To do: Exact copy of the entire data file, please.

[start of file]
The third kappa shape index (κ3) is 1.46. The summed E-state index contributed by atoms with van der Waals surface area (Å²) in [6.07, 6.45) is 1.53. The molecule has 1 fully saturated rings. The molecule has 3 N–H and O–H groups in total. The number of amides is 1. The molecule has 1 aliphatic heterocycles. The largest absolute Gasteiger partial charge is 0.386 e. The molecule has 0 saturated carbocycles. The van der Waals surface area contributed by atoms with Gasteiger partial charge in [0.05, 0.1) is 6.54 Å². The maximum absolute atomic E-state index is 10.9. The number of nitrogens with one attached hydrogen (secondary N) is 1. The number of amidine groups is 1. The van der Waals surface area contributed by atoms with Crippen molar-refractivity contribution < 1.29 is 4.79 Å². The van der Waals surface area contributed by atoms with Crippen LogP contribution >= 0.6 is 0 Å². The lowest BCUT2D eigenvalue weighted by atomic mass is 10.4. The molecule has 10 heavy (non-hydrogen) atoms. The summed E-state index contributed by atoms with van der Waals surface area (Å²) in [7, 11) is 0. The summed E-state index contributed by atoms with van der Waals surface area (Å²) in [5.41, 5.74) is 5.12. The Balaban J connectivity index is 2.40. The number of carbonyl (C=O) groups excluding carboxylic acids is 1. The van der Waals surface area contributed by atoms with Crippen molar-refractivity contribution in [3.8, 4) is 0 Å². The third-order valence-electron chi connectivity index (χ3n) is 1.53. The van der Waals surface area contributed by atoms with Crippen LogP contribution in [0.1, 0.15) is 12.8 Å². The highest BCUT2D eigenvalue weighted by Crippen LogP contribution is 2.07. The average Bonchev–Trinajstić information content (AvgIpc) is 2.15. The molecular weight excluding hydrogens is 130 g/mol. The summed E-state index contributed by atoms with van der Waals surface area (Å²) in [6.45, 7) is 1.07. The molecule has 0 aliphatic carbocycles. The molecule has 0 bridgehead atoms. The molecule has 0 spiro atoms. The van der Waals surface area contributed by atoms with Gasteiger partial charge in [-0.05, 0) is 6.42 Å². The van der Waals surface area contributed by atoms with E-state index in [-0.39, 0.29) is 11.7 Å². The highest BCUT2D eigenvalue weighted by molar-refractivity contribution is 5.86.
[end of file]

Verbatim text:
The third kappa shape index (κ3) is 1.46. The summed E-state index contributed by atoms with van der Waals surface area (Å²) in [6.07, 6.45) is 1.53. The molecule has 1 fully saturated rings. The molecule has 3 N–H and O–H groups in total. The number of amides is 1. The molecule has 1 aliphatic heterocycles. The largest absolute Gasteiger partial charge is 0.386 e. The molecule has 0 saturated carbocycles. The van der Waals surface area contributed by atoms with Gasteiger partial charge in [0.05, 0.1) is 6.54 Å². The maximum absolute atomic E-state index is 10.9. The number of nitrogens with one attached hydrogen (secondary N) is 1. The number of amidine groups is 1. The van der Waals surface area contributed by atoms with Crippen molar-refractivity contribution < 1.29 is 4.79 Å². The van der Waals surface area contributed by atoms with Crippen LogP contribution >= 0.6 is 0 Å². The lowest BCUT2D eigenvalue weighted by atomic mass is 10.4. The molecule has 10 heavy (non-hydrogen) atoms. The summed E-state index contributed by atoms with van der Waals surface area (Å²) in [7, 11) is 0. The summed E-state index contributed by atoms with van der Waals surface area (Å²) in [5.41, 5.74) is 5.12. The Balaban J connectivity index is 2.40. The number of carbonyl (C=O) groups excluding carboxylic acids is 1. The van der Waals surface area contributed by atoms with Crippen molar-refractivity contribution in [3.8, 4) is 0 Å². The third-order valence-electron chi connectivity index (χ3n) is 1.53. The van der Waals surface area contributed by atoms with Crippen LogP contribution in [0.1, 0.15) is 12.8 Å². The highest BCUT2D eigenvalue weighted by Crippen LogP contribution is 2.07. The average Bonchev–Trinajstić information content (AvgIpc) is 2.15. The molecular weight excluding hydrogens is 130 g/mol. The summed E-state index contributed by atoms with van der Waals surface area (Å²) in [6.45, 7) is 1.07. The molecule has 0 aliphatic carbocycles. The molecule has 0 bridgehead atoms. The molecule has 0 spiro atoms. The van der Waals surface area contributed by atoms with Gasteiger partial charge in [-0.05, 0) is 6.42 Å². The van der Waals surface area contributed by atoms with E-state index in [-0.39, 0.29) is 11.7 Å². The highest BCUT2D eigenvalue weighted by molar-refractivity contribution is 5.86.